I was at the March for Women’s Lives yesterday.
It was impressive to see so many committed people all in the same place at the same time. I arrived at about 10am, listened to several speakers and sort of wandered around, before I met up with a few other DC area webloggers. By far the best speaker (in my opinion) was Cybill Shepherd, who’s anger was inspiring (if anyone can find a transcript of her speech, please let me know).
I was struck by the diversity of the crowd — at one point I was watching a bag-piper playing with two guys who were drumming on an inverted 5-gallon plastic bucket. The piper was middle-aged, and formally dressed in a kilt, and the two guys with the drum were young, shirtless and had dreads. I assumed that their collaboration was impromptu — it was oddly compelling, and sounded pretty good.
I saw several signs I that said “3 generations for choice.” Imagine marching in an event like that with your Mom and Grandma! It was inspiring to see women of many different ages, classes and backgrounds engaged in a common activity — most people (myself included) rarely interact with people different from themselves. It’s good to see. Also, I got to pet a Chihuahua named Ruby who was wearing a tiny pink T-shirt with pro-choice stickers all over it — how cool is that?!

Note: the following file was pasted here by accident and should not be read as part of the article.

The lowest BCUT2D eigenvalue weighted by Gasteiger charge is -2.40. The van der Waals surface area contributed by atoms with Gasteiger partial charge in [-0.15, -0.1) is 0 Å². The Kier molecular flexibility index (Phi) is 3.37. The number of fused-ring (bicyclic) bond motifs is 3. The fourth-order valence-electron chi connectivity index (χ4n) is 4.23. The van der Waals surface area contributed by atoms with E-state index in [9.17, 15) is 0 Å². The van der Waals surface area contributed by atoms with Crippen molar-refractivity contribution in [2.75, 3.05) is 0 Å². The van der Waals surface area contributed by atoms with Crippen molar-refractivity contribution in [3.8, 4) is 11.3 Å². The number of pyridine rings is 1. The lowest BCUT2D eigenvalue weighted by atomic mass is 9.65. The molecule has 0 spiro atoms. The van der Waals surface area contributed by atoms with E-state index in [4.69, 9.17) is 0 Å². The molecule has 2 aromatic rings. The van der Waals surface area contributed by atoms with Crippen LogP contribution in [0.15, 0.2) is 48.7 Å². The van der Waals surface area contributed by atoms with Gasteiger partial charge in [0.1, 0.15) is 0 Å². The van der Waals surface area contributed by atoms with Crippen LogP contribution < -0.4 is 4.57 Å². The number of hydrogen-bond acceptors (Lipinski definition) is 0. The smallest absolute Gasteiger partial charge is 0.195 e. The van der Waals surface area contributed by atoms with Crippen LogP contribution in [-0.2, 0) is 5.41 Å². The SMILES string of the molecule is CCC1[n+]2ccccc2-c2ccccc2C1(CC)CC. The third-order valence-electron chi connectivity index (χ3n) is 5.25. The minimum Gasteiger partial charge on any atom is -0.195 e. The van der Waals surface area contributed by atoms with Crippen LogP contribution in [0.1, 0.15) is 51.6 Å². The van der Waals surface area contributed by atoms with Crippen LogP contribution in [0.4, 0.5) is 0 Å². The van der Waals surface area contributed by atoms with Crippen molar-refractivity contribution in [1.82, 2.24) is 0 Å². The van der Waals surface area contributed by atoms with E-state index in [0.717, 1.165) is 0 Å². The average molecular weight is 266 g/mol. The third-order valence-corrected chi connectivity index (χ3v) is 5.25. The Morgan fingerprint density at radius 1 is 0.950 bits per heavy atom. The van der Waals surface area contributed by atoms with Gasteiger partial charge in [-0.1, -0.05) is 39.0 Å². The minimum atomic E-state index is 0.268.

I was impressed by how organized the march was. I found my delegation without incident, and the AV systems were good. There were plenty of signs to be had, and volunteers were out making sure everyone was counted. The organizers of the march did a nice job.
The march started off a bit late, but I suppose that is to be expected. We accidentally left our delegation in the dust, but we waved our signs anyway. It was really more of a mozy or a stroll than a march, but my tired feet appreciated that. We decided not to stay for the afternoon rally — but we were there, and we got counted. That’s what is important to me.
Reports of how many people were on the Mall yesterday are somewhat contradictory. March organizers report that there were over 1 million, while informal police estimates range from 500,000 to 800,000 (personally, I think the organizers’ number is closer to the truth). Regardless of what the real number was, it was a lot, and most sources agree that it was the largest march of its kind.